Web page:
I sometimes joke that JD Vance is my evil twin. Born a year and a half before me, Vance and I are both the grandchildren of emigrants from Appalachia. He is the first in his family to graduate from college, and so am I. He grew up about 30 miles from where I grew up in the decaying Rust Belt towns between Dayton and Cincinnati. Jackson, where his grandmother is from and where JD claims his Appalachian identity, is 45 miles from my grandmother’s hometown – and where I spent much of my childhood and my high school diploma – in Hyden.
However, that is where the similarities end. I’ll be traveling to Jackson — Vance’s ancestral hometown, not mine — next week to continue my reporting on the devastating summer floods in that county, a tragedy that left at least 40 people dead in eastern Kentucky. After writing two in-depth articles about the flooding in Breathitt County (of which Jackson is the county seat), I take on a small film crew to make a short documentary about the recovery efforts.
Despite claiming Appalachian identity and therefore fame, Vance hasn’t even tweeted about Breathitt County. Yet on Monday, Breitbart published an article claiming that JD Vance is “channeling his Appalachian roots” during a campaign stop.
It burns me. Appalachian identity is a complex and nebulous thing, and who is and isn’t Appalachian can be a source of debate. What I am sure of, however, is that Vance has no claim to that identity. Like countless outsiders before him, Vance has exploited and twisted our region with little regard for people or land left behind. And Vance may be many things, but he’s not from Appalachia.
In a way, however, I can forgive Breitbart for the error. Vance, who was in southeast Ohio and therefore in Appalachia, made a name for himself in Appalachia despite never having lived here a day in his life. Hillbilly Elegy propelled it to national fame and the Senate cusp, but since its publication in 2016 it has done nothing to support the region.
Last week, news broke that AppHarvest, an indoor farming company in Appalachia funded by Vance through his venture capital firm and promoted by him, was being sued for misleading investors. and mislead regulators. Vance is likely to defend himself by pointing out that he is no longer on the board of AppHarvest, which is true. What he probably won’t tell you is that they kicked him off the board last year after he wrote a series of offensive tweets.
Some would say that this has no consequences for the inhabitants of Appalachia. The rich fuck the rich, it’s better that they fuck the poor. But there’s also “Our Ohio Renewal,” a charity founded by Vance in 2016 that, in his words, aimed to “make it easier for underprivileged kids to achieve their dreams.” As the New York Times reported earlier this month, Our Ohio Renewal has only raised about $220,000 and has no discernible achievement. Vance shut it down after he received the Republican Senate nomination, which leaves me wondering: did he start the charity primarily to help people, or did he start it primarily to improve his political outlook?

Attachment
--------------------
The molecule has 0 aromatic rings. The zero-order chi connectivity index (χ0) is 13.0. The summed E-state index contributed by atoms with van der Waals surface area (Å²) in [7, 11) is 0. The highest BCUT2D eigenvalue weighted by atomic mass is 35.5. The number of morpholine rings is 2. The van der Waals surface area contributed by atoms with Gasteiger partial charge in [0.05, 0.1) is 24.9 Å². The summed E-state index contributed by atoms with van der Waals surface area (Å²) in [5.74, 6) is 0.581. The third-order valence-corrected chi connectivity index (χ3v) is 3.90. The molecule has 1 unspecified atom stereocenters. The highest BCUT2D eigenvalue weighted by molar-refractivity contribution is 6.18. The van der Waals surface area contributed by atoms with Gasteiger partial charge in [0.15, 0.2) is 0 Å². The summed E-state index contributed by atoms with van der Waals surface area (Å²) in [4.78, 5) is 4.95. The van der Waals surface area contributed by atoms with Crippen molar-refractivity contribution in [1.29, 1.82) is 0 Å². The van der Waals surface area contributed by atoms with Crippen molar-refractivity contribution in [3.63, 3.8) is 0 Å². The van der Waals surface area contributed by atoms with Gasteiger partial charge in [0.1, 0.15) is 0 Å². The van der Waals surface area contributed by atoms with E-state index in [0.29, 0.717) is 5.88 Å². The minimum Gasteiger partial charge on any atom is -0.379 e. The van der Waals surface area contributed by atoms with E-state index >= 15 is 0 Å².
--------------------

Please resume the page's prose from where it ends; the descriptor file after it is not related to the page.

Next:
To understand how awful it is, however, you have to understand Vance’s claim to fame. For those of you unfamiliar with Vance’s hit memoir, Hillbilly Elegy, it focuses on his experience growing up the child of a drug-addicted mother. Appalachia itself has long been the epicenter of the opioid crisis, with OxyContin in particular ravaging the region beginning in the late 1990s. The House Reform and Oversight Committee found that Purdue Pharma” played a central role in fueling one of America’s most devastating public health crises” – the opioid crisis – and that the company had generated more than $35 billion in revenue since the introduction of ‘OxyContin.
As I wrote last year, a confidential Department of Justice report released by the New York Times found that the Sacklers (the family behind Purdue Pharma) “were aware of the addictive nature of OxyContin as early as the late 1990s and had been made aware of the extent of drug abuse”. Yet Vance, through his charity, sent an “addiction specialist” with ties to Purdue Pharma — the same people responsible for the OxyContin outbreak in Appalachia — to the area.
That said, let’s not pretend that Vance’s Democratic opponent, Tim Ryan, is perfect. His campaign accepted $27,000 from drug companies. It is worth recognizing. But so does Ryan’s record as a congressman voting to cut prescription drug costs and standing up to the Sackler family and other drug companies.
That’s more than I can say for Vance, whose transformation from Trump critic to sidekick shows he has some serious moral flexibility. Ryan, at least, has a file we can turn to for reassurance.
My sister and nieces, along with countless aunts and cousins, still call Buckeye State home. They deserve someone to represent their interests. You also. Tim Ryan may not be perfect, but at least he’s proven himself taking care of Appalachia and Ohio.
Unlike Vance, who made millions slandering Appalachia as a violent, backward, ignorant, and lazy people, I am committed to challenging this misrepresentation. That’s why I’m getting a master’s degree in Appalachian Studies and why my journalism will continue to focus on and defend the people of this region.
Someone needs to correct Vance’s twisted narrative and tell him: Enough. This is me today. November 8, let it be the people of Ohio.